Photo from Medical InsuranceLet's make this perfectly clear: I know all about my orgasms. We're not unacquainted. In fact, my orgasms and I are very good chums (heh heh, I said chums). But a website with the oh-so-dull name Medical Insurance has come up with an oh-so-not-dull set of charts and graphs explaining some interesting facts about the ultimate cheery-Os, and it's been making the online rounds. When I saw it, I got all excited (not that way), because who doesn't like charts and graphs, especially dirty ones?
I've fact-checked this jammie, and I have only one quibble. The rest actually turns out to be true -- even the woman who has spontaneous orgasms from her antidepressant. Some women do experience spontaneous orgasms when they take certain medications, such as the antidepressant clomipramine. There's no telling if the woman in this graphic is really one of them, since the News of the World isn't exactly The New York Times, but it happens -- though it's generally described as sort of awful and embarrassing rather than fun.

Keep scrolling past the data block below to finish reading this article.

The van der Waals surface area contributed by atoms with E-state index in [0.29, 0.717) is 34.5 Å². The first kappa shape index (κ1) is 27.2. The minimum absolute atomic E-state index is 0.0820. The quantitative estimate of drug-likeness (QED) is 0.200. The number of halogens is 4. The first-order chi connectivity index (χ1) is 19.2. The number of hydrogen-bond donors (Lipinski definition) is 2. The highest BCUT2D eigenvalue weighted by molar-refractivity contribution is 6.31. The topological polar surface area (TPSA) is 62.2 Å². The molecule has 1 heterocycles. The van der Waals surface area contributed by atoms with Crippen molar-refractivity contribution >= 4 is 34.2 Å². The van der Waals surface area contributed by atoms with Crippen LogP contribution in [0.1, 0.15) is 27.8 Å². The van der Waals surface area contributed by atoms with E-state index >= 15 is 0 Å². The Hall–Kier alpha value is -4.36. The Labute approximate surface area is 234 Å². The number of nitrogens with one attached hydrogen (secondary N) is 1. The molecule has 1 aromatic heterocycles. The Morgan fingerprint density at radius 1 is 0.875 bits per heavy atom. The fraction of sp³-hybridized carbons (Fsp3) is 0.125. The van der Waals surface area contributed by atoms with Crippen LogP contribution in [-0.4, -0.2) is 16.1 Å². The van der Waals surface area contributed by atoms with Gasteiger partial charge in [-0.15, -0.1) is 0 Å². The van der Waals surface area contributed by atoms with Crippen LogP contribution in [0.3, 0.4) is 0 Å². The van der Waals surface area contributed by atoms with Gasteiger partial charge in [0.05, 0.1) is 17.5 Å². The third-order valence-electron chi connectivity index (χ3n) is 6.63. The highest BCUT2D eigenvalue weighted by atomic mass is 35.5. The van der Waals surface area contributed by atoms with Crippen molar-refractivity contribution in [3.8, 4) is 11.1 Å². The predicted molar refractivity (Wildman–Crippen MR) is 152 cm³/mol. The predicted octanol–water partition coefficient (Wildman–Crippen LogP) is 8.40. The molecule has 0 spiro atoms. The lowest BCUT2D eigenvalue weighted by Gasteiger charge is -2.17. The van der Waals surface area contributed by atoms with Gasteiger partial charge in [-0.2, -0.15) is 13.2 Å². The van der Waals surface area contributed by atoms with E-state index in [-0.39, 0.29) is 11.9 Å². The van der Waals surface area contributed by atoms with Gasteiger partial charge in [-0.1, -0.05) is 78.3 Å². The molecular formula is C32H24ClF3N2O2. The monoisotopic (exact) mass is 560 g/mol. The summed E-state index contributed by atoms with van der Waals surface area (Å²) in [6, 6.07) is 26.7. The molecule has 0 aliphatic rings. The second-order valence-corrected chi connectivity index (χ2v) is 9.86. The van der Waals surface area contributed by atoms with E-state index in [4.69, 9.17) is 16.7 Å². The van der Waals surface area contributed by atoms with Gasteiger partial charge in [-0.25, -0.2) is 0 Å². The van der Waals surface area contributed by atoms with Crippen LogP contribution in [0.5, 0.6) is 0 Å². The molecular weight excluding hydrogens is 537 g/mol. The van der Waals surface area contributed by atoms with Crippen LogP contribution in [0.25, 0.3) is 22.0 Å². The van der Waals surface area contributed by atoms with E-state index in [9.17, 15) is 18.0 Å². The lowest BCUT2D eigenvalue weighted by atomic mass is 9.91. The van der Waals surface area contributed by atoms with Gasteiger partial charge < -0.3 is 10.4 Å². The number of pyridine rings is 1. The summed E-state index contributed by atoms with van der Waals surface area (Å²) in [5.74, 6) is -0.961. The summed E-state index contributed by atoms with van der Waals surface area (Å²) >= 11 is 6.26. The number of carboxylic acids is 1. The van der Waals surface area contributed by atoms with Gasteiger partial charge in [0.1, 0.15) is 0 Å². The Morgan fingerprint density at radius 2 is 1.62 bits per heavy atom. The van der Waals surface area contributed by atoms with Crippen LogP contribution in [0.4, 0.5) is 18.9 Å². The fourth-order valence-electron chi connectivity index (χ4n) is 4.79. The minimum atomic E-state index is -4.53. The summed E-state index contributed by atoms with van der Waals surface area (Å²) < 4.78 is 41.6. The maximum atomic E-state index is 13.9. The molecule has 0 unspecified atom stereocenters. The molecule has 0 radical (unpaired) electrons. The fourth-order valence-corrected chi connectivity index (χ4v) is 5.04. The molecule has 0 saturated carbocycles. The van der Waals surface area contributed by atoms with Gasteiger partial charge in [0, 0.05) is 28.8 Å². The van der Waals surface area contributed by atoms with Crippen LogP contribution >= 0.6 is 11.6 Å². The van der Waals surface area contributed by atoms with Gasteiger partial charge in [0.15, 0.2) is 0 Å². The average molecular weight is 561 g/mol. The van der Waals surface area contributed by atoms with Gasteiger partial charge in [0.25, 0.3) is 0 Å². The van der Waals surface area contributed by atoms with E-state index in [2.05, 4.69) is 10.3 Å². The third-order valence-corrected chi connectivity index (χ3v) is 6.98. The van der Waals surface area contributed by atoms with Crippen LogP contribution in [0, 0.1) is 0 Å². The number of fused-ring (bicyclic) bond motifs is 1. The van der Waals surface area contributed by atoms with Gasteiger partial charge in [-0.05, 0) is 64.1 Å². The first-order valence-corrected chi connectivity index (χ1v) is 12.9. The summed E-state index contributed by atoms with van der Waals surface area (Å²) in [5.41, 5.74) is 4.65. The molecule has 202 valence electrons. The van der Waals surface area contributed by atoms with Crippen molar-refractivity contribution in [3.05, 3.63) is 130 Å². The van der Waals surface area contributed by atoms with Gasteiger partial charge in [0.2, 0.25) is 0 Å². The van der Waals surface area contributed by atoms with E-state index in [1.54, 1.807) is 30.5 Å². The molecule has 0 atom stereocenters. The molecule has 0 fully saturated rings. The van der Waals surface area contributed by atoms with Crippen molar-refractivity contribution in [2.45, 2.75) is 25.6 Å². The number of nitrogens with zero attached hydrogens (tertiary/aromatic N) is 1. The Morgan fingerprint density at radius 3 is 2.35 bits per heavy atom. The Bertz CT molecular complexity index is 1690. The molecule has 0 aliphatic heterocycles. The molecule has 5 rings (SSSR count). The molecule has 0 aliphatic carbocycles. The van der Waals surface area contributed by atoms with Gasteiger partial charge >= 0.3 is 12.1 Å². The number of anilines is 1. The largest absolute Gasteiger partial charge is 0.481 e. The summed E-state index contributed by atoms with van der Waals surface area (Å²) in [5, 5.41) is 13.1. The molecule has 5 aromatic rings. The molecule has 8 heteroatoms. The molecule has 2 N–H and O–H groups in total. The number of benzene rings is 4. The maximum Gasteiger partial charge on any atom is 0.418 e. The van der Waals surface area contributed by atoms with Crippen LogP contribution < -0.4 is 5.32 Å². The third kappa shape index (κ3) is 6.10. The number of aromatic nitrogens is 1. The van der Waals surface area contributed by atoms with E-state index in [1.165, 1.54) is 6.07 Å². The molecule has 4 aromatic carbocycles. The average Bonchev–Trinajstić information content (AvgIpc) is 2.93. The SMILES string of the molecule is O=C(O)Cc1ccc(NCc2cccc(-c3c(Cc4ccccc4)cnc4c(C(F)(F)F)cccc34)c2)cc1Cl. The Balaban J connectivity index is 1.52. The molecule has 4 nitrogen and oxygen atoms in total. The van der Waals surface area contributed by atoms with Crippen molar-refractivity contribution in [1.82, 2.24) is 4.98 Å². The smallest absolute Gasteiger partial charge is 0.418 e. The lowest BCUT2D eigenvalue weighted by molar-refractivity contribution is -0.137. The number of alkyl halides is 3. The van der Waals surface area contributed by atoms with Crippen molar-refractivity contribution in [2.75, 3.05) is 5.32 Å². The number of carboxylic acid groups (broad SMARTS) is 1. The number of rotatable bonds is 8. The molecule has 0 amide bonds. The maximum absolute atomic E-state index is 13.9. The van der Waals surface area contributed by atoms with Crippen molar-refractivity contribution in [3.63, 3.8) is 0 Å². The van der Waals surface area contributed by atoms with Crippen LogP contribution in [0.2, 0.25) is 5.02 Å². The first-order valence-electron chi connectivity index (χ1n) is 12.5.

My quibble, and you've heard this from me before:
Women don't have two different kinds of orgasm. In the '70s, researchers made a big deal about the difference between "clitoral" and "vaginal" orgasms, but they really just meant orgasms via penetration and those reached with direct clitoral stimulation. But here's the real deal: All orgasms come from direct clitoral stimulation. The difference is in how the clitoris is stimulated -- by hand, toy, your partner's body, or ... whatever you can come up with. There's the G-spot orgasm, but that's another post -- and not what this graphic is talking about.
So feel free to post on Facebook, email to your friends, accidentally send to your mom -- whatever floats your (little man in the) boat!
Did you learn any fun new facts from this graphic? Tell us in the comments!